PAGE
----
Income Taxation of U.S. Households: Basic Facts
We use micro data from the U.S. Internal Revenue Service to document how households' tax liabilities vary with income, marital status and the number of dependents. We report facts on the distributions of average and marginal taxes, properties of the joint distributions of taxes paid and income, and discuss how taxes are affected by marital status and the number of children. The data reveals a large dispersion in tax rates and taxes paid. Ranking households according to the average tax rates they face, those at top 1% face taxes in excess of 27.5%, while the median tax rate is about 8%. About 14.5% of married and 31.8% of unmarried households do not pay any taxes. Given the progressivity in the system, tax liabilities are more unequally distributed than income. The top 5% (1%) of households account for 54% (34.8%) of total tax liabilities, while top 5% (1%) of households have 34.8% (20.3%) of total income. We also provide parametric estimates of tax functions for use in applied work in macroeconomics and public finance.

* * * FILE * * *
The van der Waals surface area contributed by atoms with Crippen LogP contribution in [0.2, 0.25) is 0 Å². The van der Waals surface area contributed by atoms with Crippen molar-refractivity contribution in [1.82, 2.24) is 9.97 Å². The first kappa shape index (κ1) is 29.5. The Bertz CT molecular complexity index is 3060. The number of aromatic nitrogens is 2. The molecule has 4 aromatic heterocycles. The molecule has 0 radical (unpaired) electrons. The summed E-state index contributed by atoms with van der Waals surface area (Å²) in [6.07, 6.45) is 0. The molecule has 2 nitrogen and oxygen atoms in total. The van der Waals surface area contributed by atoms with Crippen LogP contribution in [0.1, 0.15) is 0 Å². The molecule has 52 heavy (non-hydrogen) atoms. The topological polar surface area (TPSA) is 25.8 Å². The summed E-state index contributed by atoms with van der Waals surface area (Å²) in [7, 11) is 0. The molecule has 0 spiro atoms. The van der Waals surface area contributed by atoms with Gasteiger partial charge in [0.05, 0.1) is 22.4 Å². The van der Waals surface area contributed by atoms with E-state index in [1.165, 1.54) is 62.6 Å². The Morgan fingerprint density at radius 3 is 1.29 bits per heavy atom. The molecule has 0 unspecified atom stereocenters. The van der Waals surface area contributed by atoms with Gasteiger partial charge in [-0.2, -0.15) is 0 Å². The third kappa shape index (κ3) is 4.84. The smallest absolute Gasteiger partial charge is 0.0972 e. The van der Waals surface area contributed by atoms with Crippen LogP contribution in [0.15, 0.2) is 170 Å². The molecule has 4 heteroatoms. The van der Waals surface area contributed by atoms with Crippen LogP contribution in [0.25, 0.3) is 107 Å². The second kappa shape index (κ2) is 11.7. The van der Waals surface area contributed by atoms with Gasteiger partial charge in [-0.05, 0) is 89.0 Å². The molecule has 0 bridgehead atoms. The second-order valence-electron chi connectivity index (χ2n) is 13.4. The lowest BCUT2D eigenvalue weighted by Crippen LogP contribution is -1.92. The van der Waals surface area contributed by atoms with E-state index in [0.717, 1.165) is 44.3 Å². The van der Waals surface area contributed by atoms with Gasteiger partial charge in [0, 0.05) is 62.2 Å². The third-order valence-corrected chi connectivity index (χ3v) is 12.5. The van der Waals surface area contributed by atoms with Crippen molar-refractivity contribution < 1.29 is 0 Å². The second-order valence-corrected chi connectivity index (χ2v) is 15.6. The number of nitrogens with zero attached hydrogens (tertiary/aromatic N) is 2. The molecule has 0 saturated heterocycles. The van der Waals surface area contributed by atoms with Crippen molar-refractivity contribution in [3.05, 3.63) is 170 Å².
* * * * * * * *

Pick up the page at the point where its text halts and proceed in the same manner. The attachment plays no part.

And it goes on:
|Date of creation:||Mar 2011|
|Date of revision:|
|Publication status:||published in Review of Economic Dynamics, 2014, [Online First]|
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- Díaz-Giménez, Javier & Pijoan-Mas, Josep, 2006.
"Flat Tax Reforms in the US: A Boon for the Income Poor,"
CEPR Discussion Papers
5812, C.E.P.R. Discussion Papers.
- Javier Díaz-Giménez & Josep Pijoan-Mas, 2006. "Flat Tax Reforms In The U.S.: A Boon For The Income Poor," Working Papers wp2006_0611, CEMFI.
- Javier Diaz-Gimenez & Josep Pijoan-Mas, 2006. "Flat Tax Reforms in the U.S.: a Boon for the Income Poor," Computing in Economics and Finance 2006 400, Society for Computational Economics.
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